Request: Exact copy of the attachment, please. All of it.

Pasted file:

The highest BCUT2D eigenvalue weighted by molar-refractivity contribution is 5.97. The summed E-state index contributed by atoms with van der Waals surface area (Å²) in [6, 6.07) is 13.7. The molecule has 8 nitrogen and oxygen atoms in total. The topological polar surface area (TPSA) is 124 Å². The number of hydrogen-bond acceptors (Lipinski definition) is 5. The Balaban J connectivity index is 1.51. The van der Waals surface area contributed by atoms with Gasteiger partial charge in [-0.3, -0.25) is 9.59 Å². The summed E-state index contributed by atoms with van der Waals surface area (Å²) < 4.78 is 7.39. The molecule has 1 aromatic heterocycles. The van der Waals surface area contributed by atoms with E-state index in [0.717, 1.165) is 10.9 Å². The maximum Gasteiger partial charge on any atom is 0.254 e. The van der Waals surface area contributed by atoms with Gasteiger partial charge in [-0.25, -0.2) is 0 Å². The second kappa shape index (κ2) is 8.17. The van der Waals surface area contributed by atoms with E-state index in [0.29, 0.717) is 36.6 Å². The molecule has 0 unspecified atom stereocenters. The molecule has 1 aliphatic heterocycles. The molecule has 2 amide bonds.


The highest BCUT2D eigenvalue weighted by molar-refractivity contribution is 5.97. The summed E-state index contributed by atoms with van der Waals surface area (Å²) in [6, 6.07) is 13.7. The molecule has 8 nitrogen and oxygen atoms in total. The topological polar surface area (TPSA) is 124 Å². The number of hydrogen-bond acceptors (Lipinski definition) is 5. The Balaban J connectivity index is 1.51. The van der Waals surface area contributed by atoms with Gasteiger partial charge in [-0.3, -0.25) is 9.59 Å². The summed E-state index contributed by atoms with van der Waals surface area (Å²) < 4.78 is 7.39. The molecule has 1 aromatic heterocycles. The van der Waals surface area contributed by atoms with E-state index in [0.717, 1.165) is 10.9 Å². The maximum Gasteiger partial charge on any atom is 0.254 e. The van der Waals surface area contributed by atoms with Gasteiger partial charge in [-0.25, -0.2) is 0 Å². The second kappa shape index (κ2) is 8.17. The van der Waals surface area contributed by atoms with E-state index in [0.29, 0.717) is 36.6 Å². The molecule has 0 unspecified atom stereocenters. The molecule has 1 aliphatic heterocycles. The molecule has 2 amide bonds.